The Girl From Saddler’s Row – Episode 49

THE spring day was dwindling to dusk by the time Josh had ridden the length of the turnpike, halting now and again to speak with travellers on the road.

All to no avail.

At length Josh turned his horse for his Flookersbrook lodgings. He was famished.

He trusted Mistress Bradely had something good cooking. With food inside him he’d be more able to get his thoughts in order.

Dark had fallen before he reached the stable yard. Dismounting, Josh glanced up at the sky and thought how faint the stars were against the glow of city lamps.

One, however, gleamed brighter than the rest. He wondered if Emma was seeing that same star.

He sent a worshipful wish that he would find her before long.

*  *  *  *

Emma breathed in the scent of early blossom in the orchard of Hillside House and looked up at the stars. How they glimmered and gleamed in the deep velvet of the sky.

One was particularly noticeable. Unbidden, her thoughts went to Josh. She had tried to banish him from her mind but tonight his face was so clear that he might almost be standing her at her side.

She remembered the intense blue of his eyes, the roguish twinkle, and her heart ached.

Contrarily, perhaps, she still wore the charm bracelet. It had become so much a part of her she could not discard it – or so she told herself.

Yesterday, accompanying her mistress to Matins at Bickerton Church, she had pinned her mother’s lovely cameo brooch at the throat of her blouse.

The mistress had asked her about it.

“It was my mama’s, madam,” she answered.

The pony, a lively beast, chose that moment to test her out. The trap bounced alarmingly and all Emma’s attention went to getting him back under control.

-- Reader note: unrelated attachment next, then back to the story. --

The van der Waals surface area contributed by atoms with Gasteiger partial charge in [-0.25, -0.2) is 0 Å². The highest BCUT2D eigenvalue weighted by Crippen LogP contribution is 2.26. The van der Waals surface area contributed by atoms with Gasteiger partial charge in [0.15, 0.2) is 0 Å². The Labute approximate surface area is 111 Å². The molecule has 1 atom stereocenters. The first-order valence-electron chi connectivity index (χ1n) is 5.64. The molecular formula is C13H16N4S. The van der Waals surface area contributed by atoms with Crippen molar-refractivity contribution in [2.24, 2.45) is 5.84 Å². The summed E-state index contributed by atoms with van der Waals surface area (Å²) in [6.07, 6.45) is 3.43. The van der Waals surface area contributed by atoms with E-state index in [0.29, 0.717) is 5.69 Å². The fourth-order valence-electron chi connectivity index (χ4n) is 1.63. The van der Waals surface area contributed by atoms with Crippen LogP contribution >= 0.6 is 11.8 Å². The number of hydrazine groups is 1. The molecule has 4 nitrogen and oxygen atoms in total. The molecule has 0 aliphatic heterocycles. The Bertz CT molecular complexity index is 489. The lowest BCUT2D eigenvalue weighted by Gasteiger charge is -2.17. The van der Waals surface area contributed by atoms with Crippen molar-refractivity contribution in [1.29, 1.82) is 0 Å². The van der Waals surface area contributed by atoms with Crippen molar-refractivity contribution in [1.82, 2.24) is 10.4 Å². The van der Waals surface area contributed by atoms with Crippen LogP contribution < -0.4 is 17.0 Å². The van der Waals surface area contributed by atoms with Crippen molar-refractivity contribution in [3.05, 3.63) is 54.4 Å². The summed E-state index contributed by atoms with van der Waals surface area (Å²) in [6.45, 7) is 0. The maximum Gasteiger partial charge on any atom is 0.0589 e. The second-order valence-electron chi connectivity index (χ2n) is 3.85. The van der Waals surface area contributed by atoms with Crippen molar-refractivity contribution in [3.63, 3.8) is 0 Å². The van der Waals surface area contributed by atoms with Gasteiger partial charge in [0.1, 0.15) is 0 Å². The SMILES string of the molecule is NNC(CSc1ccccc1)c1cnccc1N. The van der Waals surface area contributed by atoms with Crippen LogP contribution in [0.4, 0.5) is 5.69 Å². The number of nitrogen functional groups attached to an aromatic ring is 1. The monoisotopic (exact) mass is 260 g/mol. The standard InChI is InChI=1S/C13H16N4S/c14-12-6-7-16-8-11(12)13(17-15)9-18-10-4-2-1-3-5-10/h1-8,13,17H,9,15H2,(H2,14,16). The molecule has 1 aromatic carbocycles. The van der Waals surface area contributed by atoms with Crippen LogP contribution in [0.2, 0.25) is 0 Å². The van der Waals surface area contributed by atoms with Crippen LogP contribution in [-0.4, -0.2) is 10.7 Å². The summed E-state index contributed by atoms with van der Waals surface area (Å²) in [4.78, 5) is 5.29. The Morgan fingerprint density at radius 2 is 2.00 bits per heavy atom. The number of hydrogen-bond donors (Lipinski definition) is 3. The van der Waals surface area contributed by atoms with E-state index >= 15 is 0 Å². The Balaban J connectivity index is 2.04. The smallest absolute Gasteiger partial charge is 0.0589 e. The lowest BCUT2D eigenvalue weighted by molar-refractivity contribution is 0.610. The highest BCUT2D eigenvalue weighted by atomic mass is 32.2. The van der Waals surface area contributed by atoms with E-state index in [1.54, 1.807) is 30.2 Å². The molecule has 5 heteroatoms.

On reaching the church at Bickerton, she fastened the pony to one of the iron tethering rings on the wall and helped her mistress disembark. Before following her up the churchyard path she paused at the grave nearest the gate.

Her old friend, Sam Brookfield, lay there with the young wife he had so cherished.

It had been a shock that first time. Now, Emma had come to terms with it. What continued to upset her was the bareness of the plot compared to others. She had taken to leaving a posy of wayside flowers there. Yesterday it was white violets, fresh with scents of springtime.

Emma turned her thoughts to this morning. Something untoward had happened.

The house was a rabbit warren of ill-lit passages. She had taken one of these, with an armful of laundry, on the way to the linen cupboard, when on the wall a smallish painting that had hitherto escaped her notice stopped her in her tracks.

It was a portrait of a young woman. She had bright brown eyes and a smile that hinted of mischief. Apart from the powdered hair and low-squared bodice suggestive of an earlier age, Emma might have been looking at an image of herself.

Puzzled and shaken, she was not aware of the figure coming along the passage until the “tap, tap, tap” of her mistress’s ebony cane brought her to her senses.

Rosamund Platt came to a stop beside her.

“You found her. I wondered how long it would take.”

“Madam, I don’t understand.” Emma darted another bemused glance at the portrait. “Please tell me who she is.”

“Willingly. Though not right now. ’Tis too involved a matter to discuss here. Besides which, you have your duties to perform. Come to me this evening. I will explain all I can.”

Emma was given a small smile, after which her mistress continued on her way, leaving her standing there with the bundle of laundry still clutched in her arms.

On and off throughout the day she had wondered what was in store. Now, the first throaty warble of a nightingale reminded her that evening was here and the mistress would be expecting her.

Heart in her mouth, Emma left the orchard, pearled now with dew, and went to hear what Rosamund Platt had to say.

Alan Spink

Alan is a member of the “Friend” Fiction Team. He enjoys working closely with writers and being part of the creative process, which sees storytelling ideas come to fruition. A keen reader, he also writes fiction and enjoys watching football and movies in his spare time. His one tip to new writers is “write from your imagination”.